Latest from Finishing

ATI Industrial Automation
The CGV-900 offers built-in compliance, allowing the unit to compensate for irregularities in part surfaces and maintain contact with a workpiece. The compliance force is adjustable, so users can fine-tune finishing processes in real time.
Dmitry Kalinovsky | Dreamstime
Plasma - or laser - cutting achieves clean cuts that require less grinding or deburring in subsequent finishing steps.
acp systems AG
The wear-free two-substance ring nozzle generates a pulsed jet. It contains a valve specially developed for this purpose and achieves pulse times as fast as 20 milliseconds.
NW Machine Tool Expo
NW Machine Tool Expo

Northwest Machine Tool Expo 2023

May 11, 2023 - May 12, 2023
Sinto America
Sinto America Barinder automated grinding system.

Superabrasives Offer Advantages to Modern Foundries

Feb. 9, 2022
Robotized and CNC cut-off and grinding operations put new demands on metalcasters – and particularly on the abrasive materials they select to provide process consistency, safety, and reliability.

Metalcasting operators recognize that the castings they produce and deliver are different than even in the recent past: more carefully designed, and often with more durable alloys and complex geometries that meet buyers’ requirements. For many plants this has changed how the work is done too – with robotized set-ups and even CNC automated systems being adopted to ensure consistency for the riser cut-off and grinding processes.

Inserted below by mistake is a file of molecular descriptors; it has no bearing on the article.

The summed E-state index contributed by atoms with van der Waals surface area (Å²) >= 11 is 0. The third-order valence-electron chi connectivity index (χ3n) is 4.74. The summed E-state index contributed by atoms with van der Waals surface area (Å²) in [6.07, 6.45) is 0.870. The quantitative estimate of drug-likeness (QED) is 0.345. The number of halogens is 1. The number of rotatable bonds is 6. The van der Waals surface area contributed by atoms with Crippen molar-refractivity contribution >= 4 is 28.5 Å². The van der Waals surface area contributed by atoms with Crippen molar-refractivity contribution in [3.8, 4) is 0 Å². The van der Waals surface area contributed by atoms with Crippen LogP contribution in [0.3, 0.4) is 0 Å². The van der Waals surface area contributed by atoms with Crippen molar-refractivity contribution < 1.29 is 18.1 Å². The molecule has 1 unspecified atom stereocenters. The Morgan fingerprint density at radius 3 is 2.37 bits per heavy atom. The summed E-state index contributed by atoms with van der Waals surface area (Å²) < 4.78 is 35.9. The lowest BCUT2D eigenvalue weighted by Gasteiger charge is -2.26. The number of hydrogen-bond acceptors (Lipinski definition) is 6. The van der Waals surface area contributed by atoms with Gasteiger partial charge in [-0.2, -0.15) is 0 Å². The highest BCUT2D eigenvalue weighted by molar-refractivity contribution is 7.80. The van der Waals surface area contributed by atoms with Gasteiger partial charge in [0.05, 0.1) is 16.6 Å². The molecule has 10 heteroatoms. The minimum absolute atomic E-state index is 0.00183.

Those installations often help maintain the higher throughput involved with supplying automakers or other OEM customers, and they resolve the cost and safety issues attached to manual grinding set-ups.

But using automation in grinding is not the only factor to achieve this change. Removing residual sand, sprues and gates, and deburring mold features on advanced iron and steel grades, which may be harder and more difficult to machine, calls for abrasive materials that match the systems for grinding consistency and reliability.

There has been a change that some metalcasting operators may have missed: the emergence of “superabrasive” materials to offer higher hardness and wear-resistance than standard abrasives such as aluminum oxide and silicon carbide. Superabrasive grinding wheels consist of diamond or cubic boron nitride (cBN) abrasive grains attached to a steel wheel with a resin, vitrified metal, or electroplated (EP) bond. They are available as cut-off wheels, snagging wheels, and superabrasive burrs. Custom wheel sizes and shapes are available too, so operators can indicate specific motions or paths to be performed by automated grinding systems.